In our pursuit to design and build the world’s most technical hunting apparel we’ve surrounded ourselves with some of the world’s most skilled hunters – hunters like three-time world duck calling champion and owner of RNT Calls, John Stephens. The following is a list of fanatical tips and tactics that John uses to improve his hunts.
I travel to the blind in absolute darkness with no lights. No light on the side by side to the boat launch, no light on the boat to the blind, and no lights during setup. Total blackness! We know the birds are going to be there, and we do not want to give them any indication we will also be there. (This is, of course, is on our private ground/club, so I know my way around.)
Most of the places we hunt are large areas, such as a 350-acre reservoir on our own property, where birds rest on open water. We hunt the shallow buck brush areas. As the sun gets up, ducks from the open water and fields come to the buck brush. Too much commotion and lights could run them off. We hunt fields the same way. Will lights really turn the ducks away? We think so.
I like to prepare for each hunt with the ritual of making each man a limits string. Believe it or not, I am a traditionalist. I use twine because that’s what the old guides at the club used. They cut their string every morning for each hunter’s limit. They would say “if you don’t believe you are going to get ‘em this morning, then you probably won’t.” It’s also important to know who has what birds on their limit, and what the count is. It’s so ritualistic for me that I have a custom made stinger-device, that holds and measures each piece of twine.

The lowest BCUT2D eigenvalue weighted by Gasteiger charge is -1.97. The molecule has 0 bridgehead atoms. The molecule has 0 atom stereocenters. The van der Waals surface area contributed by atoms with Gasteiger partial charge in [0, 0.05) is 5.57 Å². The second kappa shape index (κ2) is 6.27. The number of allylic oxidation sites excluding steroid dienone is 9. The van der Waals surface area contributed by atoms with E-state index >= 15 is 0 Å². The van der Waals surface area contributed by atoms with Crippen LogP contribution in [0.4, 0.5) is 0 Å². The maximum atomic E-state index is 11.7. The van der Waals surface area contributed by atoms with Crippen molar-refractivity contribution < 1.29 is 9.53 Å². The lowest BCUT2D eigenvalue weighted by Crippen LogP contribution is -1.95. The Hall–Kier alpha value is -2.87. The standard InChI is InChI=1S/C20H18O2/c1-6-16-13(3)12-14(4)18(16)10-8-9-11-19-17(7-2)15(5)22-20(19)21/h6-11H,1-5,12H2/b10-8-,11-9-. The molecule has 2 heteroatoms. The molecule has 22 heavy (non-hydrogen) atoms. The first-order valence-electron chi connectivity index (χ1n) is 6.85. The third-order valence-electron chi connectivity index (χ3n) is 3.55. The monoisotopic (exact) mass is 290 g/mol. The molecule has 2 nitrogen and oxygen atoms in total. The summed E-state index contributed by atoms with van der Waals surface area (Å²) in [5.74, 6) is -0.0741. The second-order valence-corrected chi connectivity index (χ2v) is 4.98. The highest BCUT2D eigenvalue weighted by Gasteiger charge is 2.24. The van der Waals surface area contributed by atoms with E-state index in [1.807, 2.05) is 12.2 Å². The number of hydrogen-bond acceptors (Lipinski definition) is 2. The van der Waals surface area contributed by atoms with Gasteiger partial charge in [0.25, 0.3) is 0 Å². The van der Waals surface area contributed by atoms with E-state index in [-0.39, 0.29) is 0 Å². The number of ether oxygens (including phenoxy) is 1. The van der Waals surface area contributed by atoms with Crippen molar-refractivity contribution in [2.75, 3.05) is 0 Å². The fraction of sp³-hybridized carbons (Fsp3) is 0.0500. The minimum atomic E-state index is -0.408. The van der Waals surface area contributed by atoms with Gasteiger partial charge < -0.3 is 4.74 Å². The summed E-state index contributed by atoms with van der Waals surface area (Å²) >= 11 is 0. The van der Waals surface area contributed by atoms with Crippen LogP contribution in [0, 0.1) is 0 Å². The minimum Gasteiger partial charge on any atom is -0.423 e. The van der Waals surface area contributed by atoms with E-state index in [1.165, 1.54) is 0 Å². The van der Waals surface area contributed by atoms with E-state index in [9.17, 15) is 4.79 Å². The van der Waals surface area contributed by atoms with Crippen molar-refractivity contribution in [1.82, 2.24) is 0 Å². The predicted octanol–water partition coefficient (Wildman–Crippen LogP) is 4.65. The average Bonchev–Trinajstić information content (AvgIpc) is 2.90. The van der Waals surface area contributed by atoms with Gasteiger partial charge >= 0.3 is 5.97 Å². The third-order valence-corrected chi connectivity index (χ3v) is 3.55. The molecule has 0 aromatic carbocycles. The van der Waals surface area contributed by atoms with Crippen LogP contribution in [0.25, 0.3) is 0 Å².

I’m extremely sensitive about not putting pressure on your hunt spots. We always say you don’t have to have a single “A” spot, but rather have multiple “B” spots and put parameters on them. We even have some areas we hunt early in the season then we flood others midseason and late season. Our view is “more habitat = less pressure,” and keeps your birds coming back.
I am fanatical about duck calls. I obsess over how they work, how they are designed, the history of calls, and I have a general appreciation for them as folk art. So much so that I have a vintage collection of over 400 duck calls dating back from the late 1800s - 1960s. This allows me to study and appreciate the design and history of these instruments 365 days a year, which broadens my knowledge base and makes me a better caller, call maker and ambassador of the waterfowling heritage and tradition.
I prefer the sound of wooden duck calls over other man-made materials. Wood is natural and to me produces a more natural sound. Every morning when we get to our hunting spot, I take my call stoppers out and soak them in water for a few minutes to saturate the tone board. My thinking is if humans and animals are made up of 70% water, so should the tools we use to replicate their voice.
I am always paranoid about the way my calls sound. They are always going to sound different in different environments. They sound different while you are blowing them depending on the pressure you put into the call, ear pressure and the fact that you are behind the sound. So I take quick video clips in the morning when we get to our spot using different calls. I playback the video and listen. Whichever call sounds the best to me from the playback that morning goes onto my lanyard.